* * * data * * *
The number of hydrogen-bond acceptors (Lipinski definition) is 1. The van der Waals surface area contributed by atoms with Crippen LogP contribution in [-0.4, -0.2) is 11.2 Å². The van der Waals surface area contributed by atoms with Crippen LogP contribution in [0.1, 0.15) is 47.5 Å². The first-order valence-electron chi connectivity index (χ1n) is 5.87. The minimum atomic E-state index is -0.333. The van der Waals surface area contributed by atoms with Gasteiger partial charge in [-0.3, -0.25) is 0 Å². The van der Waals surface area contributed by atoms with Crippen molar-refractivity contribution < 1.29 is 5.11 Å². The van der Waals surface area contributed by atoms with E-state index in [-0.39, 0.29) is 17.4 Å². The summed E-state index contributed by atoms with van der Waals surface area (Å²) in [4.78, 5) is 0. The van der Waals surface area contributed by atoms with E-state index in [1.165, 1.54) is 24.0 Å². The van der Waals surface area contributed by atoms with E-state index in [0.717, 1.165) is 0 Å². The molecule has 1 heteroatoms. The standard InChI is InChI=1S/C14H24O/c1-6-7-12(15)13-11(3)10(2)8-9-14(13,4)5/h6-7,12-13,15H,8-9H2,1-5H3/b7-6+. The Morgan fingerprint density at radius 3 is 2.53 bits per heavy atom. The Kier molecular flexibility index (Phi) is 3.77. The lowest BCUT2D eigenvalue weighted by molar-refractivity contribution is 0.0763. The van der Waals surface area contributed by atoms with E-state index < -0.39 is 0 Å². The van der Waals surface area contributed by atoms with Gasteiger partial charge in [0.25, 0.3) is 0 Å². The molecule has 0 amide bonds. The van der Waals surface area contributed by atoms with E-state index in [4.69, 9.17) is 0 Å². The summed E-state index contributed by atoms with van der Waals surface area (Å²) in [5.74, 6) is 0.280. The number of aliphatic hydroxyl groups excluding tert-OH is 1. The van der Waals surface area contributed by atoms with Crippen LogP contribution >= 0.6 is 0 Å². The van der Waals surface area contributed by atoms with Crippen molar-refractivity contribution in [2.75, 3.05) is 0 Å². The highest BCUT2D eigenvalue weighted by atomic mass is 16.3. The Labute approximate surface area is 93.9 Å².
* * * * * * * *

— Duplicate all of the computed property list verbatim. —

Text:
The number of hydrogen-bond acceptors (Lipinski definition) is 1. The van der Waals surface area contributed by atoms with Crippen LogP contribution in [-0.4, -0.2) is 11.2 Å². The van der Waals surface area contributed by atoms with Crippen LogP contribution in [0.1, 0.15) is 47.5 Å². The first-order valence-electron chi connectivity index (χ1n) is 5.87. The minimum atomic E-state index is -0.333. The van der Waals surface area contributed by atoms with Gasteiger partial charge in [-0.3, -0.25) is 0 Å². The van der Waals surface area contributed by atoms with Crippen molar-refractivity contribution < 1.29 is 5.11 Å². The van der Waals surface area contributed by atoms with E-state index in [-0.39, 0.29) is 17.4 Å². The summed E-state index contributed by atoms with van der Waals surface area (Å²) in [4.78, 5) is 0. The van der Waals surface area contributed by atoms with E-state index in [1.165, 1.54) is 24.0 Å². The van der Waals surface area contributed by atoms with E-state index in [0.717, 1.165) is 0 Å². The molecule has 1 heteroatoms. The standard InChI is InChI=1S/C14H24O/c1-6-7-12(15)13-11(3)10(2)8-9-14(13,4)5/h6-7,12-13,15H,8-9H2,1-5H3/b7-6+. The Morgan fingerprint density at radius 3 is 2.53 bits per heavy atom. The Kier molecular flexibility index (Phi) is 3.77. The lowest BCUT2D eigenvalue weighted by molar-refractivity contribution is 0.0763. The van der Waals surface area contributed by atoms with E-state index < -0.39 is 0 Å². The van der Waals surface area contributed by atoms with Gasteiger partial charge in [0.25, 0.3) is 0 Å². The molecule has 0 amide bonds. The van der Waals surface area contributed by atoms with E-state index in [4.69, 9.17) is 0 Å². The summed E-state index contributed by atoms with van der Waals surface area (Å²) in [5.74, 6) is 0.280. The number of aliphatic hydroxyl groups excluding tert-OH is 1. The van der Waals surface area contributed by atoms with Crippen LogP contribution >= 0.6 is 0 Å². The van der Waals surface area contributed by atoms with Crippen molar-refractivity contribution in [2.75, 3.05) is 0 Å². The highest BCUT2D eigenvalue weighted by atomic mass is 16.3. The Labute approximate surface area is 93.9 Å².